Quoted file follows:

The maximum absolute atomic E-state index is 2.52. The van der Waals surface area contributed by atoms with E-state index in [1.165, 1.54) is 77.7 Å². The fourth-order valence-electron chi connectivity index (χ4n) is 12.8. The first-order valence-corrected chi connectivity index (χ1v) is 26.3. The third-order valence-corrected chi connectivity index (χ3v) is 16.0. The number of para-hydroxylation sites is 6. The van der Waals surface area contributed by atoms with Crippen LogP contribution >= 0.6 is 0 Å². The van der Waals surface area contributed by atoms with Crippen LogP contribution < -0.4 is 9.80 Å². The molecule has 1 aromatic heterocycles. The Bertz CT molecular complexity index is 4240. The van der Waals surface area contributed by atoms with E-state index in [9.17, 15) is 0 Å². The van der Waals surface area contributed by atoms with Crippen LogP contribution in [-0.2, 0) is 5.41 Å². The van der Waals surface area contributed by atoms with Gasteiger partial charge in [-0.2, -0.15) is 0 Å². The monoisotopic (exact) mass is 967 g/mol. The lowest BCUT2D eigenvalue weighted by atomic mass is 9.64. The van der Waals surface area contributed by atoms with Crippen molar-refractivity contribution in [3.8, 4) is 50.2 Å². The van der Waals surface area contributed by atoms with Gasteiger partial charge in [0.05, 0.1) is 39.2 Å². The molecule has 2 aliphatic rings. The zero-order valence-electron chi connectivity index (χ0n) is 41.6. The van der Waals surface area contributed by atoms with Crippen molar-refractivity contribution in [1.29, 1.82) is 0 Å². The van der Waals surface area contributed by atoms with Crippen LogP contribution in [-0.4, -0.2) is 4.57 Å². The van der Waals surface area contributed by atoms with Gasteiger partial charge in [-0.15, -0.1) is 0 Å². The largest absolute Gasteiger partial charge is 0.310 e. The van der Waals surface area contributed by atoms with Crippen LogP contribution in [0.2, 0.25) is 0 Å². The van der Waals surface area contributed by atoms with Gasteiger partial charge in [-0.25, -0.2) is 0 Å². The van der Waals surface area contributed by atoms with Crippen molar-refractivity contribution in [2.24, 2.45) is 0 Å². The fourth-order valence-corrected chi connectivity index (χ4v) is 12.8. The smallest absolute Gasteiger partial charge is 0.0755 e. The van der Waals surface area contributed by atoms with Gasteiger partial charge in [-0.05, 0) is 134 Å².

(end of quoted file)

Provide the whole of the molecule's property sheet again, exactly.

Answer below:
The maximum absolute atomic E-state index is 2.52. The van der Waals surface area contributed by atoms with E-state index in [1.165, 1.54) is 77.7 Å². The fourth-order valence-electron chi connectivity index (χ4n) is 12.8. The first-order valence-corrected chi connectivity index (χ1v) is 26.3. The third-order valence-corrected chi connectivity index (χ3v) is 16.0. The number of para-hydroxylation sites is 6. The van der Waals surface area contributed by atoms with Crippen LogP contribution >= 0.6 is 0 Å². The van der Waals surface area contributed by atoms with Crippen LogP contribution < -0.4 is 9.80 Å². The molecule has 1 aromatic heterocycles. The Bertz CT molecular complexity index is 4240. The van der Waals surface area contributed by atoms with E-state index in [9.17, 15) is 0 Å². The van der Waals surface area contributed by atoms with Crippen LogP contribution in [-0.2, 0) is 5.41 Å². The van der Waals surface area contributed by atoms with Gasteiger partial charge in [-0.2, -0.15) is 0 Å². The monoisotopic (exact) mass is 967 g/mol. The lowest BCUT2D eigenvalue weighted by atomic mass is 9.64. The van der Waals surface area contributed by atoms with Crippen molar-refractivity contribution in [3.8, 4) is 50.2 Å². The van der Waals surface area contributed by atoms with Gasteiger partial charge in [0.05, 0.1) is 39.2 Å². The molecule has 2 aliphatic rings. The zero-order valence-electron chi connectivity index (χ0n) is 41.6. The van der Waals surface area contributed by atoms with Crippen molar-refractivity contribution in [1.29, 1.82) is 0 Å². The van der Waals surface area contributed by atoms with Crippen LogP contribution in [-0.4, -0.2) is 4.57 Å². The van der Waals surface area contributed by atoms with Gasteiger partial charge in [-0.15, -0.1) is 0 Å². The largest absolute Gasteiger partial charge is 0.310 e. The van der Waals surface area contributed by atoms with Crippen LogP contribution in [0.2, 0.25) is 0 Å². The van der Waals surface area contributed by atoms with Gasteiger partial charge in [-0.25, -0.2) is 0 Å². The van der Waals surface area contributed by atoms with Crippen molar-refractivity contribution in [2.24, 2.45) is 0 Å². The fourth-order valence-corrected chi connectivity index (χ4v) is 12.8. The smallest absolute Gasteiger partial charge is 0.0755 e. The van der Waals surface area contributed by atoms with Gasteiger partial charge in [-0.05, 0) is 134 Å².